Section 3: Classes of Officers of Enforcement-
There shall be the following classes of officers of Enforcement, namely:
(a) Directors of Enforcement;
(b) Additional Directors of Enforcement;
(c) Deputy Directors of Enforcement;
(d) Assistant Directors of Enforcement:
(e) such other class of officers of Enforcement as may be appointed for the purposes of this Act. Section 4- Appointment and powers of officers of enforcement:- (1) The Central Government may appoint such persons as it thinks fit to be officers of enforcement. (2) Without prejudice to the provisions of sub-section (1), the Central Government may authorise a Director of Enforcement or an Additional Director of Enforcement or a Deputy Director of Enforcement or an Assistants Director of Enforcement to appointed officers of Enforcement below the rank of an Assistant Director of Enforcement. (3) Subject to such conditions and limitations as the Central Government may impose, and officer of impose, an officer of Enforcement may exercise the powers and discharge the duties conferred or imposed on him under this Act. Section 5- Entrustment of functions of Director or other officer of Enforcement:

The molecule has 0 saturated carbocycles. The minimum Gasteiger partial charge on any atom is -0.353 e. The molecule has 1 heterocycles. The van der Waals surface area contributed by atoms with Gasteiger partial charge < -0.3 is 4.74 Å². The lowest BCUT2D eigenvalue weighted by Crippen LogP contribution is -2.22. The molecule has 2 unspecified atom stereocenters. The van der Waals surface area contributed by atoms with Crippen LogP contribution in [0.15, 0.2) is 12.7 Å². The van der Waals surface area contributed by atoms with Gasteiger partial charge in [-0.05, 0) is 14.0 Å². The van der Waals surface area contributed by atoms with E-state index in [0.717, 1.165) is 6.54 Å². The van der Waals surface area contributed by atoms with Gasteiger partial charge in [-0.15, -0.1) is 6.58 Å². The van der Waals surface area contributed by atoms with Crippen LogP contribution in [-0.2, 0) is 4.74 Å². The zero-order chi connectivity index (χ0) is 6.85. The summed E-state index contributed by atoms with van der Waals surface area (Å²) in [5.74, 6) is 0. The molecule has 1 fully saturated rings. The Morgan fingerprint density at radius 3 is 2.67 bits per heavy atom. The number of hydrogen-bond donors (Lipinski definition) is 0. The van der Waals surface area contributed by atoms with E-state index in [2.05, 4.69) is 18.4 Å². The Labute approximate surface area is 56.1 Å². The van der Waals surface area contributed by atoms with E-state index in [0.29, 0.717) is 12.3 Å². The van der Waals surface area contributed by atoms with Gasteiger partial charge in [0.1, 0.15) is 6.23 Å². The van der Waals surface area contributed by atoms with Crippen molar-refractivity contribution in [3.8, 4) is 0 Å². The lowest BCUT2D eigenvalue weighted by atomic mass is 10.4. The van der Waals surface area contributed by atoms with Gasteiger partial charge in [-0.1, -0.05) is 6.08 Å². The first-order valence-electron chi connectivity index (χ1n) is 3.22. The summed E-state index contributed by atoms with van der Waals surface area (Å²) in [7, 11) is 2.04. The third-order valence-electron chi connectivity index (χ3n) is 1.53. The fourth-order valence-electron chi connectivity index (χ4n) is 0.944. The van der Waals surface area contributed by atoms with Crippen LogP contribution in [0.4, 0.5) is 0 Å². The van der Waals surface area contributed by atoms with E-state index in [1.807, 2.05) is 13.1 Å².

The Central Government may, by order and subject to such conditions and limitation as it thinks fit to impose, authorise any officer of customs or any Central Excise Officer or any police officer or any other officer or the Central Government or a State Government to Exercise such of the powers and discharge such of the duties of the Director of Enforcement or any other officer of Enforcement under this Act as may be specified in the order.
The aforesaid Sections of FERA indicate that for implementing enforcement of the provisions of FERA different classes of officers of Enforcement have been constituted in Section 3. Under Section 4(1) of FERA, the Central Government may authorise some of the senior officials of the Directorate of Enforcement, as mentioned in that sub-section (3) of Section 4 authorises the Central Government to impose conditions and limitations in the exercise of powers and discharge of duties under Fera by an officer of Enforcement. Section 5 authorises the Central Government to entrust the functions of Director or other officers of the Enforcement, with such conditions and limitations as it thinks fit, to any officer of the customs or any Central Excise Officer or any police officer or any other officer of the Central Government or a State Government to exercise such of the powers and discharge such of the duties of the Director of Enforcement of any other officer of the Enforcement under FERA as may be specified in the order to be issued by the Central Government.